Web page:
International stocks underperformed U.S. stocks in Q2, but performance was mixed. The MSCI Emerging Market Index gained +4.4%, comparable to the S&P 500’s return. However, the MSCI EAFE Index of developed market stocks returned -0.2%. The two main international stock market indices have underperformed U.S. stocks by almost -10% this year, despite mid-single-digit gains. The difference in returns continues to be a lack of exposure to companies in the artificial intelligence industry outside the U.S.

Credit Market Recap – Bonds End 2Q24 Flat Despite Volatile Treasury Yields

A previous section highlighted the increased volatility of Treasury yields, and this volatility was on display in Q2. On the surface, yields ended the quarter marginally higher, but it was a bumpy ride. The 10-year Treasury yield started the quarter at 4.20%, rose to 4.70% by late April, and dropped back to 4.37% by the end of June. Despite the intra-quarter yield volatility, bonds posted relatively flat returns. Corporate investment grade generated a -0.5% total return, lowering its 2024 return to -1.4%. High yield gained +0.7%, increasing its 2024 return to +2.2%. Figure 5 shows that the big difference between the two corporate bond categories is their yield, with high yield offering more yield to compensate for its higher credit risk.

One theme supporting bonds is their relatively high income level compared to the past fifteen years. Given the volatility of Treasury yields and expectations for rate cuts, we want to provide an update on what yield you can expect to earn today. Figure 5 shows the range of income opportunities available in the credit market. Treasury bills, which are a proxy for cash, offer a 5.4% yield, but this yield is expected to decrease as the Fed cuts interest rates. Locking in today’s yields for a longer period requires buying a 10-year Treasury bond yielding 4.4% or corporate investment grade yielding 5.5%. Investors seeking a higher yield can buy corporate high yield, which yields 7.6%, but it’s important to remember that these bonds have more credit risk.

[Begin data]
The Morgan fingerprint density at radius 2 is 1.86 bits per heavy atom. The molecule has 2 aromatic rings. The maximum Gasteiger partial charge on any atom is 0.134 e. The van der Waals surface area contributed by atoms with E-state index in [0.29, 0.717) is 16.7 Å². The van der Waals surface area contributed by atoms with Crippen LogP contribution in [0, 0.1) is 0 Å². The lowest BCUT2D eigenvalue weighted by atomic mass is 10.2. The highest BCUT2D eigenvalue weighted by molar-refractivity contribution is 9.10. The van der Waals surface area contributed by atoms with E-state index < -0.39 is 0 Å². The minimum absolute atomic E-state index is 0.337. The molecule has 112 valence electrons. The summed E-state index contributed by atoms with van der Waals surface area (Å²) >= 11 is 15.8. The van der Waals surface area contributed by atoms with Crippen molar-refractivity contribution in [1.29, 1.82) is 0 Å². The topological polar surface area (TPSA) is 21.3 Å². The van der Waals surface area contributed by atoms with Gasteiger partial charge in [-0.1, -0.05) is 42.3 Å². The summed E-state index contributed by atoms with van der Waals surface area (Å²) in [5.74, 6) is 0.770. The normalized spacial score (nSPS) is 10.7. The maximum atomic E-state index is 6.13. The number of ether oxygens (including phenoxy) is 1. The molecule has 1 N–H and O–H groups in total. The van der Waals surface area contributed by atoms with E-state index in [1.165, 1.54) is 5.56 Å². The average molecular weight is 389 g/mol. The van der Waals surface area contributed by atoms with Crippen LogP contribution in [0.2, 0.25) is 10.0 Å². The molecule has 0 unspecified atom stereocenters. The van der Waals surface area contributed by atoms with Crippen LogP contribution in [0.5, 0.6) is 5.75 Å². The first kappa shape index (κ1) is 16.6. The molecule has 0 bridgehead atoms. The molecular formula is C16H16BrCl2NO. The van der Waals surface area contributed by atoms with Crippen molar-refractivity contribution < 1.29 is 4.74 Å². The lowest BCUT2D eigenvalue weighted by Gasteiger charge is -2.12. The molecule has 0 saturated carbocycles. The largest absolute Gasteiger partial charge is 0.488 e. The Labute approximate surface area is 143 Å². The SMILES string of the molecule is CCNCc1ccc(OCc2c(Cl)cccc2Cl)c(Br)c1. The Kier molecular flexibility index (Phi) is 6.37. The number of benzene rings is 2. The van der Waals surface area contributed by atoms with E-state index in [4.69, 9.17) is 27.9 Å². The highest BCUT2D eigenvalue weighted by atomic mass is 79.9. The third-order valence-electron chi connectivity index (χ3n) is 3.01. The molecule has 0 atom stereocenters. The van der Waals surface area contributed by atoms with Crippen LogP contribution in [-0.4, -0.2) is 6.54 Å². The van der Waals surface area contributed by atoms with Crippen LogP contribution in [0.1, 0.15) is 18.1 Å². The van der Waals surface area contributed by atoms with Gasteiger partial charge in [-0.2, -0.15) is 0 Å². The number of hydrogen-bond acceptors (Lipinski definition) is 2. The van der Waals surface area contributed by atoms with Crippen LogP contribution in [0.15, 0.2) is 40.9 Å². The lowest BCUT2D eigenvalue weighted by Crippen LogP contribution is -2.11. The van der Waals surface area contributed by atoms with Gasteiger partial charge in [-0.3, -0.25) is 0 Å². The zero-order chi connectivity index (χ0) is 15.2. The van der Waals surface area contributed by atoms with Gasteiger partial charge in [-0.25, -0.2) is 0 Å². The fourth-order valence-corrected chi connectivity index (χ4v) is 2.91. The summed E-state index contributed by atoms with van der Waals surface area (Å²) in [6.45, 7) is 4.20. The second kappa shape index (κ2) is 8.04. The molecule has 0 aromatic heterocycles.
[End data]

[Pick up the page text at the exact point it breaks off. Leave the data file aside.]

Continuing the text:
Third Quarter Outlook – Themes to Watch

The stock market is off to a strong start this year, with the S&P 500 gaining over +15%. Economic data has softened, raising the question of whether the economy is slowing or simply returning to normal. Investors started this year expecting the Federal Reserve to cut interest rates in March; however, they are still waiting for the first interest rate cut.

The second half of 2024 will be busy. Investors expect the Federal Reserve to start cutting interest rates before year-end, but the projected timing of the first rate cut remains uncertain. The second-quarter earnings season starts in mid-July, which will provide an opportunity to hear updated commentaries from companies. There is a renewed focus on economic data and the economy’s trajectory, and the presidential election will take place in November. We will continue to monitor financial markets and the economy, provide timely updates, and adjust portfolios as needed.